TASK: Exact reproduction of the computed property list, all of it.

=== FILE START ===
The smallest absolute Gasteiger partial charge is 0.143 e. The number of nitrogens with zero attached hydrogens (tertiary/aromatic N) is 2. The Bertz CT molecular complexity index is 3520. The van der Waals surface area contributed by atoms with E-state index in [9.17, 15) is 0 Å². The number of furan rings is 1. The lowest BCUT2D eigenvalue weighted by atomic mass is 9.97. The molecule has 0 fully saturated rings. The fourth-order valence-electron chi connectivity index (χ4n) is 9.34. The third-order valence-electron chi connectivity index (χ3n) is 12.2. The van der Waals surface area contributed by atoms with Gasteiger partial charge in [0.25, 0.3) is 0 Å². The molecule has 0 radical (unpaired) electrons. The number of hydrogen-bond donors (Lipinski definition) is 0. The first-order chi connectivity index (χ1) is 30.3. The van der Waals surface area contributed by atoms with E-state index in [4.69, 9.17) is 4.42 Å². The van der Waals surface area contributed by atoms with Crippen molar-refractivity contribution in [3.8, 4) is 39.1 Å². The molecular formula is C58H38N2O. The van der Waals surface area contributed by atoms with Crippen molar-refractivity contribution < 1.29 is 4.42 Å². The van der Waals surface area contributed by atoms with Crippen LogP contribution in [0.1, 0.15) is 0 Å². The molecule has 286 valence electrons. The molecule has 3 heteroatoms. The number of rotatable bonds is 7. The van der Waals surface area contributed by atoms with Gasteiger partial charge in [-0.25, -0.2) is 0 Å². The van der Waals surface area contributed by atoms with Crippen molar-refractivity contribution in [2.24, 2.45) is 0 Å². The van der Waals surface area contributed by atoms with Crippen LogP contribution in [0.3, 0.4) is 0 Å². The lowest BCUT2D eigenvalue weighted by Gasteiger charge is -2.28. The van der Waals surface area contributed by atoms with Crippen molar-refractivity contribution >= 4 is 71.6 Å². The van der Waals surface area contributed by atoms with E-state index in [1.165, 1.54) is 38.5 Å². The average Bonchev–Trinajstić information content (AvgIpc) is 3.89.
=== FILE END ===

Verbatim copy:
The smallest absolute Gasteiger partial charge is 0.143 e. The number of nitrogens with zero attached hydrogens (tertiary/aromatic N) is 2. The Bertz CT molecular complexity index is 3520. The van der Waals surface area contributed by atoms with E-state index in [9.17, 15) is 0 Å². The number of furan rings is 1. The lowest BCUT2D eigenvalue weighted by atomic mass is 9.97. The molecule has 0 fully saturated rings. The fourth-order valence-electron chi connectivity index (χ4n) is 9.34. The third-order valence-electron chi connectivity index (χ3n) is 12.2. The van der Waals surface area contributed by atoms with Gasteiger partial charge in [0.25, 0.3) is 0 Å². The molecule has 0 radical (unpaired) electrons. The number of hydrogen-bond donors (Lipinski definition) is 0. The first-order chi connectivity index (χ1) is 30.3. The van der Waals surface area contributed by atoms with E-state index in [4.69, 9.17) is 4.42 Å². The van der Waals surface area contributed by atoms with Crippen molar-refractivity contribution in [3.8, 4) is 39.1 Å². The molecular formula is C58H38N2O. The van der Waals surface area contributed by atoms with Crippen molar-refractivity contribution < 1.29 is 4.42 Å². The van der Waals surface area contributed by atoms with Crippen LogP contribution in [0.1, 0.15) is 0 Å². The molecule has 286 valence electrons. The molecule has 3 heteroatoms. The number of rotatable bonds is 7. The van der Waals surface area contributed by atoms with Gasteiger partial charge in [-0.25, -0.2) is 0 Å². The van der Waals surface area contributed by atoms with Crippen molar-refractivity contribution in [2.24, 2.45) is 0 Å². The van der Waals surface area contributed by atoms with Crippen LogP contribution in [0.3, 0.4) is 0 Å². The lowest BCUT2D eigenvalue weighted by Gasteiger charge is -2.28. The van der Waals surface area contributed by atoms with Crippen molar-refractivity contribution >= 4 is 71.6 Å². The van der Waals surface area contributed by atoms with E-state index in [1.165, 1.54) is 38.5 Å². The average Bonchev–Trinajstić information content (AvgIpc) is 3.89.